Saturday 26 May 2018

British approach to dealing with Irish border 'defies logic' - former Taoiseach Brian Cowen

Former Taoiseach Brian Cowen. Picture: Arthur Carron
Former Taoiseach Brian Cowen. Picture: Arthur Carron

Kevin Doyle, Group Political Editor

FORMER Taoiseach Brian Cowen has the British government’s approach to dealing with the Irish border “defies logic”.

In a rare media appearance, Mr Cowen said the country should be backing Leo Varadkar in Brexit battle.

“We’re in a very critical period in the negotiations,” he said, adding that agreements already signed up to by the UK government now seem like a “rather fallible suggestion”.

Mr Cowen’s comments come amid reports that the EU has comprehensively rejected UK proposals for avoiding a hard border.

It is understood EU negotiators say plans put forward by UK Prime Minister Theresa May were subjected to a “systematic and forensic annihilation”.

On RTÉ’s Today With Sean O’Rourke, Mr Cowen said the Irish government has been “very strong in ensuring the border question is addressed”.

The ex-Fianna Fáil leader said the onus is on the UK to put forward workable solutions for keeping the border open after March 2019.

“It defies logic to me as to how that is going to happen. But we have to await the ingenuity of the Brits,” he said.

Asked whether he believes the Irish government should have stalled the talks rather than allow them move onto the second phase, Mr Cowen said it’s a “real dilemma”.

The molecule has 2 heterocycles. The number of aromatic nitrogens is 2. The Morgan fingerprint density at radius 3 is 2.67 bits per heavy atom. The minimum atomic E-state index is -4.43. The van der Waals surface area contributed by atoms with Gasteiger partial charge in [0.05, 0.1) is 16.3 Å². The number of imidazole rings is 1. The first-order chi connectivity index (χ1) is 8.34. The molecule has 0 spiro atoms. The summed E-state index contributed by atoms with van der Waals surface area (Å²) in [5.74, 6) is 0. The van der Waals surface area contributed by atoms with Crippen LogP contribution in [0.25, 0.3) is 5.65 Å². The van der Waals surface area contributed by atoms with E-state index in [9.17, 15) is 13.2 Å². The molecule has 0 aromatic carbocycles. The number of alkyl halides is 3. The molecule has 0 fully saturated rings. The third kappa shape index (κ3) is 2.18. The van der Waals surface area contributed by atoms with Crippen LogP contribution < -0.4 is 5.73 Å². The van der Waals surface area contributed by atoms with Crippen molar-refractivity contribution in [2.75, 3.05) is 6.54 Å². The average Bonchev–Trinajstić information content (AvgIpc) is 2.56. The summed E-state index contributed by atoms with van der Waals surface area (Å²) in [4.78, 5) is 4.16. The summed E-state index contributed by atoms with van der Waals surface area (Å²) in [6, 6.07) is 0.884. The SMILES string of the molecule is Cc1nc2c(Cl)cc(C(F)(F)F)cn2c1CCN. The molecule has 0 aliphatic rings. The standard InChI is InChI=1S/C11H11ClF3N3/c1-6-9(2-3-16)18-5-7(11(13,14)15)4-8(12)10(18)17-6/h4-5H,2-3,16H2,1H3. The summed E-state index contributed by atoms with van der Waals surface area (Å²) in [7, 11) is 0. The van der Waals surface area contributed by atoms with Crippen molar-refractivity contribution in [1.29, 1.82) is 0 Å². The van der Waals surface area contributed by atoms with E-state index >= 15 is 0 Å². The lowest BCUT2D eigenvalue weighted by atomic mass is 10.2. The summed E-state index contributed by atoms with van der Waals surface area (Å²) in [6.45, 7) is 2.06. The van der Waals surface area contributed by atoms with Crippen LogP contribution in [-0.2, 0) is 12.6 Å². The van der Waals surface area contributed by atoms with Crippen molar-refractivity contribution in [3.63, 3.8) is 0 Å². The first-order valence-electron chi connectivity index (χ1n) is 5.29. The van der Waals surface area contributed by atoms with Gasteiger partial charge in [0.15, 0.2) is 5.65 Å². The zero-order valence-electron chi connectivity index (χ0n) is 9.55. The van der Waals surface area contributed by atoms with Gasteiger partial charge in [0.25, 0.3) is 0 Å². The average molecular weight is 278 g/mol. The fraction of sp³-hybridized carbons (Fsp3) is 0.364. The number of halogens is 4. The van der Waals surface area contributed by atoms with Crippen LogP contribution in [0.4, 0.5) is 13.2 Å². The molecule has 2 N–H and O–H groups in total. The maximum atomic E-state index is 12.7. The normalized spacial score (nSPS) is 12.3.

But he said we must rely on EU negotiator Michel Barnier to “put flesh on something that deifies logic at the moment”.

“Ideally that would be the case but we also have to take into account that the dynamic of the negotiations is not something we can dictate,” he said.

On domestic politics, Mr Cowen, who was Taoiseach from 2008 to 2011, said he did not want to comment on the controversy surrounding Independent News & Media.

PR lobbyist Eoghan Ó Neachtain who is at the centre of the story worked as Press Secretary for Mr Cowen during his time in Government Buildings.

A phone conversation he had with Communications Minister Denis Naughten in November 2016 relating to a proposed merger of INM with the regional newspaper group Celtic Media has led to calls for the Minister to step down.

But Mr Cowen said: “It doesn’t appear to me on the face of it that the minister involved himself at a level of detail that would mean his position is untenable.”

Asked whether Michael D Higgins should seek a second term as president, Mr Cowen replied: “I’ve admired his presidency. Certainly he’s been a very good president.”

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